Should Musharraf Be Prosecuted?

Yesterday, a FIR was registered by the police against former President Musharraf on order of a sessions court judge. The FIR charges Musharraf with wrongfully confining certain Supreme Court justices when he declared the Emergency and impeding them from performing their functions. On the heels of a 14 judge bench Pakistani Supreme Court order that found the Emergency illegal, it seems that the judiciary has reconsolidated its power and clearly has Musharraf on the defensive. This Dawn editorial asks despite the FIR if Musharraf will actually be prosecuted, and more importantly if that is a good thing. It openly worries that Musharraf could just be the tip of the iceberg, and many of his powerful allies (including those in the military) could have charges brought against them opening up the possibility of the nation’s attention being diverted by a series of politically high-profile trials. The editorial then questions if this is the best use of the country’s energy right now with so many other pressing concerns.

This is not a new question to the law. Many countries have struggled with how to balance the need to punish former leaders for illegalities or rights abuses they perpetrated, while also avoiding the political turmoil caused by putting these former leaders on trial – a political turmoil that could potentially undercut and even topple a newly (re)established democratic regime. In this case, four alternative scenarios seem most likely to me (1) that he is not prosecuted at all; (2) that a political compromise is reached taking the matter out of the courts (maybe ironically Musharraf will follow the path he laid for Bhutto and Sharif into exile); (3) that he is prosecuted; (4) that he and many of his former allies are prosecuted. I read the registering of the FIR as giving the current government leverage to come out ahead in scenario 2. If negotiations around 2 fail, then there is a decent probability that the situation moves to 3 or 4 (although the latter seems to have too high political costs to be very likely). If the government becomes distracted by problems in the north or west, or Musharraf is able to get enough grumbling going in the military, then we’ll probably head to scenario 1. If it goes to (3) or (4) the courts will end up playing a starring role, instead of a mere supporting one, and we see a lot more discussions about what role the judiciary should play in balancing the need to punish major political leaders past wrongs and fostering political reconciliation.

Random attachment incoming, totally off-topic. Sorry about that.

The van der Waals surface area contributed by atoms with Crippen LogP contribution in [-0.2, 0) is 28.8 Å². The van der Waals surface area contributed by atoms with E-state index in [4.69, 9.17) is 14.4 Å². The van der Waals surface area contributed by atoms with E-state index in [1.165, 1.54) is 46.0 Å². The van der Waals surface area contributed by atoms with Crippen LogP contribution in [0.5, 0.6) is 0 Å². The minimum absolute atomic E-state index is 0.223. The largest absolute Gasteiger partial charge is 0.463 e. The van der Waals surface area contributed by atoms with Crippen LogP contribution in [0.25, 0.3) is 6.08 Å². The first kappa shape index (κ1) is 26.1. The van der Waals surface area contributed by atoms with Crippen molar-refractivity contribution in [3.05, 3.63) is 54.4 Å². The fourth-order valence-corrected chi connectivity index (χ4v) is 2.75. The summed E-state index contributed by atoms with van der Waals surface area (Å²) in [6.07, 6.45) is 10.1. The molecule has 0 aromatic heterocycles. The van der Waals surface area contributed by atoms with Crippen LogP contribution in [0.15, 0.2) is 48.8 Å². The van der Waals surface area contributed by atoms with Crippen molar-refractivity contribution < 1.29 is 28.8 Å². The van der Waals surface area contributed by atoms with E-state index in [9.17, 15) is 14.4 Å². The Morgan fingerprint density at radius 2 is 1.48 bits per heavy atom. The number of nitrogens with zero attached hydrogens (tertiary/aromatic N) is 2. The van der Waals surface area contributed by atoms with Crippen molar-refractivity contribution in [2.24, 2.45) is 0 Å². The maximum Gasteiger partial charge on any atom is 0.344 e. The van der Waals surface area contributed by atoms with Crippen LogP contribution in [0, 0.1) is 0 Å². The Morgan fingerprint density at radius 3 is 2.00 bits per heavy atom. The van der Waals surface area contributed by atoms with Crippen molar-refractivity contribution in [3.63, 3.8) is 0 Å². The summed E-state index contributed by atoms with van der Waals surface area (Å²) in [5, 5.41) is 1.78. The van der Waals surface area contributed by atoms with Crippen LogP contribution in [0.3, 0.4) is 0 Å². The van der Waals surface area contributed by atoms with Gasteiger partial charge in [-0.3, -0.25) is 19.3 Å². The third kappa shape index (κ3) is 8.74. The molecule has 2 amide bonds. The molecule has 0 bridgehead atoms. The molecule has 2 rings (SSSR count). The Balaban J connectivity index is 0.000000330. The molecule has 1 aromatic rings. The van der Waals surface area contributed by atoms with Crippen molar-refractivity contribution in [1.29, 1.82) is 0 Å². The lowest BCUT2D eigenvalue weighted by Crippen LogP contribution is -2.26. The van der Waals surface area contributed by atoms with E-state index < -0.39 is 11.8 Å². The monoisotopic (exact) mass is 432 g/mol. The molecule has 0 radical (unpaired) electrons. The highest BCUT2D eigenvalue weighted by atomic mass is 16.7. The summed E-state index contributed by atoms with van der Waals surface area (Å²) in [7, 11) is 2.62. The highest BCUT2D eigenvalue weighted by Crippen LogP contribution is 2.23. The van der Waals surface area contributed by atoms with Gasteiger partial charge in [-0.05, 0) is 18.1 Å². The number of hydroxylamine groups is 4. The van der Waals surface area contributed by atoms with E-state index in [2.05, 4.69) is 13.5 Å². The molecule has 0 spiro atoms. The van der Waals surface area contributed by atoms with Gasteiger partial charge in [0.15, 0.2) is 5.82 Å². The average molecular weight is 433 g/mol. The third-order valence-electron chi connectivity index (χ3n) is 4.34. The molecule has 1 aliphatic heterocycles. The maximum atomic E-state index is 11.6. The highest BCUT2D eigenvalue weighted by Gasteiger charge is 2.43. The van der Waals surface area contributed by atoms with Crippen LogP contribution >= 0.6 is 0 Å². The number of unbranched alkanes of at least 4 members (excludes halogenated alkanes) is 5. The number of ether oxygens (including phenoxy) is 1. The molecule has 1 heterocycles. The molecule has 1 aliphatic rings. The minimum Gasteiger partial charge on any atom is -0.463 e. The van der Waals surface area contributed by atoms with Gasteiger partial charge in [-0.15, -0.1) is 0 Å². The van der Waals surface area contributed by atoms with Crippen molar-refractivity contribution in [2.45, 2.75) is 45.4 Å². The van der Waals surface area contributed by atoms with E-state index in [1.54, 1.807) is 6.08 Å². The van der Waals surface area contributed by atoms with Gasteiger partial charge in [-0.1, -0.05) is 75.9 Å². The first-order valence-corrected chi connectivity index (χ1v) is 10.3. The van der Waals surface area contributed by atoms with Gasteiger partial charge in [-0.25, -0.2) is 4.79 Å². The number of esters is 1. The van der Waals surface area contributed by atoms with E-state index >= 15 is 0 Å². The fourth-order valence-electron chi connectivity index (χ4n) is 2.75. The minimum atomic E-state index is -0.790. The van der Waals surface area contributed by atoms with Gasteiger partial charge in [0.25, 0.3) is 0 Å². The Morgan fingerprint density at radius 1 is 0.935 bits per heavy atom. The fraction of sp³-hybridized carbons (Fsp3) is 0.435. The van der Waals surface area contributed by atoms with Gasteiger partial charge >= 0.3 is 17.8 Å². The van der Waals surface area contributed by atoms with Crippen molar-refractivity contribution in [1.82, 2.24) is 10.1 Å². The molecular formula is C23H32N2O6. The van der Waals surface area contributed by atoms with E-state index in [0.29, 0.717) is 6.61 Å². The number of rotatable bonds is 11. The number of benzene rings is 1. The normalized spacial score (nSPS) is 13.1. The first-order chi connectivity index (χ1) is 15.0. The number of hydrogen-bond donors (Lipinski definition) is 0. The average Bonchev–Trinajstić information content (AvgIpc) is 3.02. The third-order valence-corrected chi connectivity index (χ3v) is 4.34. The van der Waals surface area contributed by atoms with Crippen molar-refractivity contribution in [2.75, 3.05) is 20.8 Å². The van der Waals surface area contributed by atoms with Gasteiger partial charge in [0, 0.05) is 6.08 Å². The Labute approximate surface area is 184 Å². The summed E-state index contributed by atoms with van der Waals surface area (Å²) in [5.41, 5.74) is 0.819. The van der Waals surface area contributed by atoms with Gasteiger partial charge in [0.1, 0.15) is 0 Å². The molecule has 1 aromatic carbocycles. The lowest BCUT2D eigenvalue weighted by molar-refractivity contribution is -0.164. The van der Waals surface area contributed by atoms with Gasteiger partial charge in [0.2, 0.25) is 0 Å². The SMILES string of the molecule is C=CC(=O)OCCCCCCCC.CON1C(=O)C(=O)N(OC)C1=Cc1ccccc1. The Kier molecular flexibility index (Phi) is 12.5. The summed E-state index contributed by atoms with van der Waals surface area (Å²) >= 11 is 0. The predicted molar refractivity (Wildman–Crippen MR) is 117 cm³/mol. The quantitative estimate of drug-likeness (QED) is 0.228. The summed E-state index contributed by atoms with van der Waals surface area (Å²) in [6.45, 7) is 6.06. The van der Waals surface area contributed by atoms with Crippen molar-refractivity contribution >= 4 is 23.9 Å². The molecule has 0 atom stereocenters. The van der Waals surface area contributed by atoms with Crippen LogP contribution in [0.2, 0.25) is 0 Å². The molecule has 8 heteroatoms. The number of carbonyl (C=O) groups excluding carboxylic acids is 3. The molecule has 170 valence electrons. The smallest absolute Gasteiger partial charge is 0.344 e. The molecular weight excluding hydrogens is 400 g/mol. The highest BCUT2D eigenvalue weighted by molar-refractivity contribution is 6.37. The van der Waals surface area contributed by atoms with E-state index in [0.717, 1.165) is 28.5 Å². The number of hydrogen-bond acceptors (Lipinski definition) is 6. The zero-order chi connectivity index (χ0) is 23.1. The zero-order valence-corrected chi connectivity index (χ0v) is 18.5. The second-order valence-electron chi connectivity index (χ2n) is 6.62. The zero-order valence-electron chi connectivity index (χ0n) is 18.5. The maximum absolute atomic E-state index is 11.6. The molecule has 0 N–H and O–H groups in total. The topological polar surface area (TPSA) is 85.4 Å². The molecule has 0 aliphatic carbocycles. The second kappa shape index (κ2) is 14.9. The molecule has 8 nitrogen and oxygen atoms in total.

Written by
Nick Robinson
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